At a reception last night in Chicago, Richard Ford and TImothy Egan were awarded the second annual Andrew Carnegie Medals for Excellence in Fiction and Nonfiction. Ford took home fiction honors for his novel, Canada (Ecco), while Egan took home the nonfiction prize for Short Nights of the Shadow Catcher: The Epic Life and Immortal Photographs of Edward Curtis (Houghton Mifflin Harcourt).
Both Ford and Egan were on hand to accept their medals, and $5,000 prizes. In addition, the remaining finalists received certificates and $1,500. Fiction finalists include The Round House by Louise Erdrich (Harper) and This is How You Lose Her by Junot Díaz (Riverhead).
Nonfiction finalists included The Mansion of Happiness: A History of Life and Death by Jill Lepore (Knopf) and Spillover: Animal Infections and the Next Human Pandemic by David Quammen (W.W.Norton & Company).
The awards, established in 2012, recognize the best of the best in fiction and nonfiction for adult readers published in the U.S. the previous year and "serve as a guide to help adults select quality reading material." They are the first single-book awards for adult books given by the American Library Association and reflect the expert judgment and insight of library professionals who work closely with adult readers. Publishers Weekly contributing editor Nancy Pearl, librarian, NPR commentator, and best-selling author of “Booklust,” serves as chair of the awards’ selection committee.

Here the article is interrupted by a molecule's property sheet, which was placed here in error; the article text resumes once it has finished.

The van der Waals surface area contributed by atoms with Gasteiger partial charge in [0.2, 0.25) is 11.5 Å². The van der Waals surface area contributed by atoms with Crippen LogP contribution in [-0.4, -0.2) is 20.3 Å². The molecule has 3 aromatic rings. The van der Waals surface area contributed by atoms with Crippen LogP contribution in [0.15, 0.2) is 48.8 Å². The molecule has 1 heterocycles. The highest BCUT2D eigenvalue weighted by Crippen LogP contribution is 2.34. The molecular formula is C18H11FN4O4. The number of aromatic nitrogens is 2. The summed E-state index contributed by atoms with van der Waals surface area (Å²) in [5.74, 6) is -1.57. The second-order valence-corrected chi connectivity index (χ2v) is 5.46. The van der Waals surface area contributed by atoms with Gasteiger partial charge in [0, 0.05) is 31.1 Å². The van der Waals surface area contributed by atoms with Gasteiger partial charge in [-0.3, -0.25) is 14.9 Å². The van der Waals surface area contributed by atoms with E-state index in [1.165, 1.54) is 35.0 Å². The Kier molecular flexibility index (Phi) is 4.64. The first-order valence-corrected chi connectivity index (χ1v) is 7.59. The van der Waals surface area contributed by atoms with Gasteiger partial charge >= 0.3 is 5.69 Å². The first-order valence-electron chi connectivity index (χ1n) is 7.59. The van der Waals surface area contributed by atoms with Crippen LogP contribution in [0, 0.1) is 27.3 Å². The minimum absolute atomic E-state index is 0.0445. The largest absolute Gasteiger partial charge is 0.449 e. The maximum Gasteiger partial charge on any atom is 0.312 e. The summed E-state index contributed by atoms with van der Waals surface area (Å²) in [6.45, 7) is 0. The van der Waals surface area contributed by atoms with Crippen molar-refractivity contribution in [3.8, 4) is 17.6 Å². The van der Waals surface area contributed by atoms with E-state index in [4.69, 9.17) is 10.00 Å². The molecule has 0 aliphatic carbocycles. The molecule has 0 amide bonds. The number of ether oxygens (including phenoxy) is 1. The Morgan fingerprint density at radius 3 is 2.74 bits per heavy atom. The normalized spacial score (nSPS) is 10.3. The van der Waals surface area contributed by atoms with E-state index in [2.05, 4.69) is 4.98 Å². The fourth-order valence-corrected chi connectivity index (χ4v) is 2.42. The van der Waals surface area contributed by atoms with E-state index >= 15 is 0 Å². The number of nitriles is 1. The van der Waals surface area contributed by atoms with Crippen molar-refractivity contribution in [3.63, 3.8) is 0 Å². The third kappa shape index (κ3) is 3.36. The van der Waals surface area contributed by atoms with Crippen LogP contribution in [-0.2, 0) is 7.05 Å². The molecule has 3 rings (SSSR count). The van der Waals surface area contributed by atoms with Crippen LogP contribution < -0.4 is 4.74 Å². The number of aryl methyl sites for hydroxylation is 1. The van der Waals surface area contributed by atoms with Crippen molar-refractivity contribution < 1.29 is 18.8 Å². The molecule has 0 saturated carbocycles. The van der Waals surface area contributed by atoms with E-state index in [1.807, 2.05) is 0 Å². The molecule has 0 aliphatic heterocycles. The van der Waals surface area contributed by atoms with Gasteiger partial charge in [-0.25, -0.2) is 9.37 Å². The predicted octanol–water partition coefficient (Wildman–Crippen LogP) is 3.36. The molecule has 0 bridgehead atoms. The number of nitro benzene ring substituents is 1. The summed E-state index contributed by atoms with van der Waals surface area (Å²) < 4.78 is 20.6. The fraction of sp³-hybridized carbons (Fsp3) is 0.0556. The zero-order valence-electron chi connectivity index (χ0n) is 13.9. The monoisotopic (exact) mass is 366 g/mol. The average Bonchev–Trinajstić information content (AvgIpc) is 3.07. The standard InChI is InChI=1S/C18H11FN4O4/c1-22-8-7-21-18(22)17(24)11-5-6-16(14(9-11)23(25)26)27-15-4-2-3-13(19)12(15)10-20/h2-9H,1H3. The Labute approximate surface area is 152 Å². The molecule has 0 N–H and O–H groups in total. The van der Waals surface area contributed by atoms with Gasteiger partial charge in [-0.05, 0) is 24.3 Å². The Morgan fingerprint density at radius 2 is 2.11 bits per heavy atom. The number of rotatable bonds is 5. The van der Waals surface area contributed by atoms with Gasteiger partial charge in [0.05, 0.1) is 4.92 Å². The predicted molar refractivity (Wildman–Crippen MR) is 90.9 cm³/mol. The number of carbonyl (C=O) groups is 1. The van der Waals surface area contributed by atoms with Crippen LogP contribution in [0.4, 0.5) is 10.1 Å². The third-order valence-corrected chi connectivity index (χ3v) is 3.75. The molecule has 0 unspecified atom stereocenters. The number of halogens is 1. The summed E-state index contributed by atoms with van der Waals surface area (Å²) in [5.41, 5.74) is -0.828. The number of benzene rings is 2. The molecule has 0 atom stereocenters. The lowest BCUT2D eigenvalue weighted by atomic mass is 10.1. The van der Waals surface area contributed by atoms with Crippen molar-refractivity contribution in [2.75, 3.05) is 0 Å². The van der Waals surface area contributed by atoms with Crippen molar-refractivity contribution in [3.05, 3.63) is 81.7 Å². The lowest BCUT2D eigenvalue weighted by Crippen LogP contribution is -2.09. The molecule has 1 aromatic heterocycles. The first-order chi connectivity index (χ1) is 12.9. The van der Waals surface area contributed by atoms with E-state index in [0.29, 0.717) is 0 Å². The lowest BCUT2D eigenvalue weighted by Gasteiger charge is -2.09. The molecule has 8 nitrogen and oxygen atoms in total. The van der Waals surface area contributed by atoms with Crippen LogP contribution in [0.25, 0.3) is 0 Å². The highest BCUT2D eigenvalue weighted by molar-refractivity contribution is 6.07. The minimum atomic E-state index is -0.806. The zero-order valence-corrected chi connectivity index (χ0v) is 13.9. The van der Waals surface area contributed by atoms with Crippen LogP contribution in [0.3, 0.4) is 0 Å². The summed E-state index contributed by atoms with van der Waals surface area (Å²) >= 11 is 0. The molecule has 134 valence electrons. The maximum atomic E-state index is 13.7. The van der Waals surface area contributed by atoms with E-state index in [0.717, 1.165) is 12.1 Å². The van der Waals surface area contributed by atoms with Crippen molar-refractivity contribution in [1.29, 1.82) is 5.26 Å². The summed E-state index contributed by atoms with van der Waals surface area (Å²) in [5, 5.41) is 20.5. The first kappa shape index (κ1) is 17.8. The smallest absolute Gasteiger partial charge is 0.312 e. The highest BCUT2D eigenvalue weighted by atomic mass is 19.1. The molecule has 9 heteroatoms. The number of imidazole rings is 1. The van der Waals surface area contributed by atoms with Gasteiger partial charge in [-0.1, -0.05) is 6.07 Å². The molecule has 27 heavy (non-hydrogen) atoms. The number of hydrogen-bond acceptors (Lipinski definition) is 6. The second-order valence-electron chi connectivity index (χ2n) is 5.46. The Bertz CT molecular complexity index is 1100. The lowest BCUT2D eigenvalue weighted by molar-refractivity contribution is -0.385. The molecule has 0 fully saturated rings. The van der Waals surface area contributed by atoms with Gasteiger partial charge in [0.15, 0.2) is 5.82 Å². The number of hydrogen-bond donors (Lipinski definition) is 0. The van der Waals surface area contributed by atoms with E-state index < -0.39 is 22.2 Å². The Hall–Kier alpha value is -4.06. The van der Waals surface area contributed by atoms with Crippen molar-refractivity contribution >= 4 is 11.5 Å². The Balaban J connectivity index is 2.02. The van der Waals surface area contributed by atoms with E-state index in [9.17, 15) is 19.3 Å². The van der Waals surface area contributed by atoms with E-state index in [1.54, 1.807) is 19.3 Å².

The Carnegie awards highlight what has been a very strong ALA annual conference, featuring great authors and speakers, a jammed exhibit floor, and high attendance.
Attendance was expected to rise for Chicago, not only a great, centrally-located host city, but also home of the American Library Association offices. Although final numbers including walk-ins and last minute attendees won't be published until Wednesday, as of Friday evening, June 21, pre-registration numbers showed a significant spike of more than 5,000, with 16,656 attendees in Chicago compared to 11,746 in Anaheim, and 5,250 exhibitors compared to 3,880 in 2012.